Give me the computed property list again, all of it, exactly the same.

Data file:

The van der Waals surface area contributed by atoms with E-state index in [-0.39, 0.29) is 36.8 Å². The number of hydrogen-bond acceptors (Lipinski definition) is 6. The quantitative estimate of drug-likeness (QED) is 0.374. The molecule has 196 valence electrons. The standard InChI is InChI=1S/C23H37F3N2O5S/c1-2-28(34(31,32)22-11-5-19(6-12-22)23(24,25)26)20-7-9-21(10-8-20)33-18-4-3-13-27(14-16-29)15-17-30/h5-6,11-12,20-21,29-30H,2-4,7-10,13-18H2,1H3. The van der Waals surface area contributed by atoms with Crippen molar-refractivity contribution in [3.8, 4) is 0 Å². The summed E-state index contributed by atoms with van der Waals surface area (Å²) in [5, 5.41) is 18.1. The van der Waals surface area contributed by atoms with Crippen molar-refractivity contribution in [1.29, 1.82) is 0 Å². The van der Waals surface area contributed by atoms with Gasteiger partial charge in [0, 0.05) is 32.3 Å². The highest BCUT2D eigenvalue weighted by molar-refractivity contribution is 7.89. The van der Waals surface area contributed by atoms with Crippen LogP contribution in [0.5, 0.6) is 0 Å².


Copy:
The van der Waals surface area contributed by atoms with E-state index in [-0.39, 0.29) is 36.8 Å². The number of hydrogen-bond acceptors (Lipinski definition) is 6. The quantitative estimate of drug-likeness (QED) is 0.374. The molecule has 196 valence electrons. The standard InChI is InChI=1S/C23H37F3N2O5S/c1-2-28(34(31,32)22-11-5-19(6-12-22)23(24,25)26)20-7-9-21(10-8-20)33-18-4-3-13-27(14-16-29)15-17-30/h5-6,11-12,20-21,29-30H,2-4,7-10,13-18H2,1H3. The van der Waals surface area contributed by atoms with Crippen molar-refractivity contribution in [3.8, 4) is 0 Å². The summed E-state index contributed by atoms with van der Waals surface area (Å²) in [5, 5.41) is 18.1. The van der Waals surface area contributed by atoms with Crippen molar-refractivity contribution in [1.29, 1.82) is 0 Å². The van der Waals surface area contributed by atoms with Gasteiger partial charge in [0, 0.05) is 32.3 Å². The highest BCUT2D eigenvalue weighted by molar-refractivity contribution is 7.89. The van der Waals surface area contributed by atoms with Crippen LogP contribution in [0.5, 0.6) is 0 Å².